In spite of all this, we still believe that the ideology that Manuel Quevedo will follow through his stint will be the one that President Nicolas Maduro and the rest of the Executive branch have preached so far, thus he is unlikely to bring a turnaround to this general view. In this respect, the fact that one of his first statements was that PDVSA has the capability to honor its financial obligations serves as one example of this. Therefore, we don’t see debt restructuring negotiations being affected significantly as a consequence of his naming.
From our standpoint, Quevedo, the former Housing Minister, will instead serve the main roles of commanding a cleansing of PDVSA – after the myriad of arrests and investigations of different corruption schemes – and reinforcing political support towards President Nicolas Maduro. In the meantime, Quevedo’s move provoked also a cabinet reshuffle, with his former position now being occupied by General Ildemaro Villarroel while former governor – and head of the tax authority – Jose Vielma Mora will take charge of the Foreign Trade and Investments Ministry.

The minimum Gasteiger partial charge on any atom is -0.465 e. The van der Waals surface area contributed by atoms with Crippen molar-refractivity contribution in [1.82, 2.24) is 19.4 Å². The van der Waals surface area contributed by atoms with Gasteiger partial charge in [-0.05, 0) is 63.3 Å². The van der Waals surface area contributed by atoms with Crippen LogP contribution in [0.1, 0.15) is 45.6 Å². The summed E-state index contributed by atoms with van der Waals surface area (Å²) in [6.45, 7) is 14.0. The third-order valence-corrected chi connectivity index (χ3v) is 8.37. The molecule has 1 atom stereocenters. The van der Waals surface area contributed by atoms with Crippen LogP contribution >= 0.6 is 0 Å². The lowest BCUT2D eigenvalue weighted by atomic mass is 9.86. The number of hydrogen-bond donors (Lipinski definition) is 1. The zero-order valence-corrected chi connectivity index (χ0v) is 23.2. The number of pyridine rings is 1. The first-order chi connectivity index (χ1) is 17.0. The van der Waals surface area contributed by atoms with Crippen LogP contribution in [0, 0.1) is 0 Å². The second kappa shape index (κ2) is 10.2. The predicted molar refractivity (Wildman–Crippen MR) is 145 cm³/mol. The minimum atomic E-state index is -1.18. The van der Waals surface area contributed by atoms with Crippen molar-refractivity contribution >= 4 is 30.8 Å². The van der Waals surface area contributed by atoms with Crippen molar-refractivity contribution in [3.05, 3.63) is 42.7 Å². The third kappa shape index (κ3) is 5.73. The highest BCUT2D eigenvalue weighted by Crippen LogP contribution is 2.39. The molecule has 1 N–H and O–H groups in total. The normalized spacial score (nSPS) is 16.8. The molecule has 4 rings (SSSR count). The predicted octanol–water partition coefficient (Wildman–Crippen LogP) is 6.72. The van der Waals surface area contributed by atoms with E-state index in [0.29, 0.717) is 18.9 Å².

Argentina Weekly Report
- We expect 2017 GDP to coincide with the government’s target of 3% by year end, while for 2018 we expect growth to be around 3.5%
- As it was previously anticipated, the inflation target will not be accomplished and we think it could end around 23% – 2% above our last year estimation. Meanwhile, we expect it to continue its decreasing trend for 2018, and end the year at a range of 15% to 19%
- 2018 will be a year to take a closer look into the BCRA decision regarding its key monetary policy rate, as foreign exchange lags are turning into a significant issue to look for
- However, recent announcements on the adjustments of 2018 inflationary goals set a more realistic scenario from the government’s side. Likewise, this announcement quickly affected the FX market which depreciated above the ARS/USD19 level